FAIRWEATHER: Is your child cocky, confident or competent?

Tommy Fairweather, Teachable moments

Spring cleaning is necessary to put your house and your yard in good order.

I suggest that parents similarly take periodic stock of their parenting and then make appropriate needed corrections. One worthwhile area is to review how your children measures up in developing and exhibiting their knowledge and skills to others. Are they cocky, or do they have the confidence and competence to demonstrate their abilities.

Just what is cocky? Cocky is an adjective that means conceited, often in a bold way, and it also means having an over-inflated view of self. 

When asking a group of young teenagers if they knew anyone who was cocky and to describe their behavior, they had these responses:  “A kid that thinks he or she is better than others,” and “kids who never listen to others.” This can be said of adults who are cocky, as well. Children or adults may know more than others in specific areas, but not all.

Nevertheless, these individuals become conceited know-it-alls. They do not listen to others or let others have their say. At home, this cocky behavior can be lessened if you teach your children to listen and evaluate what each person in the family thinks about a topic. To encourage research within my own family, I would ask, “What is your source?”

Confidence, meanwhile, is self-assurance of performing a given task. This means that the child feels like he or she has the capability to do something that is usually mental and/or physical. Of course, the child gains confidence by observing and doing. If you can’t demonstrate and teach what the child would like to do, you need to find a person who can.

However, you should, within reason, provide the required space and materials.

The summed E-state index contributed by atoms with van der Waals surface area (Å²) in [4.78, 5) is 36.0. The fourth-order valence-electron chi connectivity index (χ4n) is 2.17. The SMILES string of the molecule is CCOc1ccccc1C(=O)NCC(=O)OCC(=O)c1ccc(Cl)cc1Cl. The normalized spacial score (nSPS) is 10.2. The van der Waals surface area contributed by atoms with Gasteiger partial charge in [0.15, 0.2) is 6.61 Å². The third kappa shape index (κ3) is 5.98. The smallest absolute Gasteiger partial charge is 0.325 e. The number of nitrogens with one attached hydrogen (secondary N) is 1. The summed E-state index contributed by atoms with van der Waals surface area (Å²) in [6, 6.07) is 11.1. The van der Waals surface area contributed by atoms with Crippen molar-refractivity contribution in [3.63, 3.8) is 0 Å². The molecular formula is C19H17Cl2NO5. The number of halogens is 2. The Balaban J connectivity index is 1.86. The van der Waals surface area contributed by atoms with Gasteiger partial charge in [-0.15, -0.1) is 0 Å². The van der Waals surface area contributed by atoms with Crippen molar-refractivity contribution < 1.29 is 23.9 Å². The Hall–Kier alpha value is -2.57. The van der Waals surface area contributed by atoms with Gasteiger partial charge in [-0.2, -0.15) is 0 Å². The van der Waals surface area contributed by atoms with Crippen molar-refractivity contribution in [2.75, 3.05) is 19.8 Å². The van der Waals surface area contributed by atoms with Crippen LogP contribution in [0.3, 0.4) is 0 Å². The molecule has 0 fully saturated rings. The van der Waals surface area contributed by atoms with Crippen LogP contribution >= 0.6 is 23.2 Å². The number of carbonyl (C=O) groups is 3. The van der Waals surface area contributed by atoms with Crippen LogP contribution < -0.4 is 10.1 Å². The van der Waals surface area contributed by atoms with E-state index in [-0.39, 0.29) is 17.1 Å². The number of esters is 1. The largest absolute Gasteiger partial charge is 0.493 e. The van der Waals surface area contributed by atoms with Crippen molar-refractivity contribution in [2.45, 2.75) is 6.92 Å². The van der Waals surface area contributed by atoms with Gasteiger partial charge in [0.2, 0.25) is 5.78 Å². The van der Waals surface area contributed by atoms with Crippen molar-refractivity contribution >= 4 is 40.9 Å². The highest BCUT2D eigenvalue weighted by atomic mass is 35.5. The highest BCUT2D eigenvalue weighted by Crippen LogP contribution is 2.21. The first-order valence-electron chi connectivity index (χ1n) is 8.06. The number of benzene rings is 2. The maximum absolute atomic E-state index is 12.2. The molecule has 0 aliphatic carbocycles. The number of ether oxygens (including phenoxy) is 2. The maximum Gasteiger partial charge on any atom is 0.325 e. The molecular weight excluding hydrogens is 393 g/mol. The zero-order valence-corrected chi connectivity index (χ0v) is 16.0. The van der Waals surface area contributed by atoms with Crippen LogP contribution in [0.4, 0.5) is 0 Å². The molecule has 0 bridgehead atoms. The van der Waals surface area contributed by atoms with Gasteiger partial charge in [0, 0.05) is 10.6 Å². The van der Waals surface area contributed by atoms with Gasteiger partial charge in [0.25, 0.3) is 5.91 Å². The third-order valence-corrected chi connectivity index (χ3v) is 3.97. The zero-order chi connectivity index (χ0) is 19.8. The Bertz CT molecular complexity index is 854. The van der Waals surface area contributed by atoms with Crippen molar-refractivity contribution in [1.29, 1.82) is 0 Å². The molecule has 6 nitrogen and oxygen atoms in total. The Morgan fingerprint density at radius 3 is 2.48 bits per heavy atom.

Confidence can be broken by someone berating a child, especially early in the process of learning — and it is usually someone close to the child who extinguishes these little lights.

It can be a parent or it can be a sibling. Search for the person who is doing the berating and limit the time that the child is alone with that person. Parents who are extreme perfectionists can cause this problem if they expect perfection too early in the child’s process of learning a skill. False praise will not help the child, either. It is best to teach children to learn to evaluate themselves. 

Lastly, competence describes the individual as being efficient and capable. The individual has the confidence, ability, knowledge and skills to do something useful when tested. The old saying, "Practice makes perfect” is very true. So you need to be sure that you guard your child’s time to allow for practice. In Malcolm Gladwell’s book, "Outliers: The Story of

Success," he gives many examples of practice making perfect. One such example is that the Beatles spent many, many hours as a band in Germany before they finally started to make it big in Great Britain and the U.S.A.  Most individuals or groups continue to practice once they reach the top of their field. I saw an interview with Tony Bennett, who has been at the top of his field for many years. The 86 year old states that he still practices daily.

Obviously, you want your children to skip being cocky so they won’t be embarrassed when put to the test by peers or adults. Thus, you should support your children by carefully leading them through the process of gaining merited confidence while developing true skills and knowledge in an area of interest, and then being able to demonstrate their competence to others.  Most likely, they will realize this is the path to success in many, if not all, endeavors.

Tommy Fairweather is a retired Walton County teacher, who lives in Destin.